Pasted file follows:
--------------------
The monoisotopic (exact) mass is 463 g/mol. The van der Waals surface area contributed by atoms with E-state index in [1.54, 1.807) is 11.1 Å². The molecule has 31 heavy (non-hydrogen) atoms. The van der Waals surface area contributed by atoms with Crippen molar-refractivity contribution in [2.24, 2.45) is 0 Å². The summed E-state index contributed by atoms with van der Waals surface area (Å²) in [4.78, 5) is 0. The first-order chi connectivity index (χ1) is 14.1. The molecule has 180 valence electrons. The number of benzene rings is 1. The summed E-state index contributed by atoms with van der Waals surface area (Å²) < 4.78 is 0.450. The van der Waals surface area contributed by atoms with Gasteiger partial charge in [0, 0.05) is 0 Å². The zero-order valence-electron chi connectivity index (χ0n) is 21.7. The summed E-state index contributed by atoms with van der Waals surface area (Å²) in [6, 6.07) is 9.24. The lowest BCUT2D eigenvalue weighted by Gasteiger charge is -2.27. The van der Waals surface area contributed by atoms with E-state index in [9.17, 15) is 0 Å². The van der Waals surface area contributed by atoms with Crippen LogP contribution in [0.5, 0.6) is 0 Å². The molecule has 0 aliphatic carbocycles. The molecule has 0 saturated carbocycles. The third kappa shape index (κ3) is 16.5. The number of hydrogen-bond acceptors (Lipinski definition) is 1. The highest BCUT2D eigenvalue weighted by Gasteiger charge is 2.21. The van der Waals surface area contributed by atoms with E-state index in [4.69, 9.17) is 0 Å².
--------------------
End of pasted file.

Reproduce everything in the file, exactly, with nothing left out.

The monoisotopic (exact) mass is 463 g/mol. The van der Waals surface area contributed by atoms with E-state index in [1.54, 1.807) is 11.1 Å². The molecule has 31 heavy (non-hydrogen) atoms. The van der Waals surface area contributed by atoms with Crippen molar-refractivity contribution in [2.24, 2.45) is 0 Å². The summed E-state index contributed by atoms with van der Waals surface area (Å²) in [4.78, 5) is 0. The first-order chi connectivity index (χ1) is 14.1. The molecule has 180 valence electrons. The number of benzene rings is 1. The summed E-state index contributed by atoms with van der Waals surface area (Å²) < 4.78 is 0.450. The van der Waals surface area contributed by atoms with Gasteiger partial charge in [0, 0.05) is 0 Å². The zero-order valence-electron chi connectivity index (χ0n) is 21.7. The summed E-state index contributed by atoms with van der Waals surface area (Å²) in [6, 6.07) is 9.24. The lowest BCUT2D eigenvalue weighted by Gasteiger charge is -2.27. The van der Waals surface area contributed by atoms with E-state index in [9.17, 15) is 0 Å². The van der Waals surface area contributed by atoms with Crippen LogP contribution in [0.5, 0.6) is 0 Å². The molecule has 0 aliphatic carbocycles. The molecule has 0 saturated carbocycles. The third kappa shape index (κ3) is 16.5. The number of hydrogen-bond acceptors (Lipinski definition) is 1. The highest BCUT2D eigenvalue weighted by Gasteiger charge is 2.21. The van der Waals surface area contributed by atoms with E-state index in [4.69, 9.17) is 0 Å².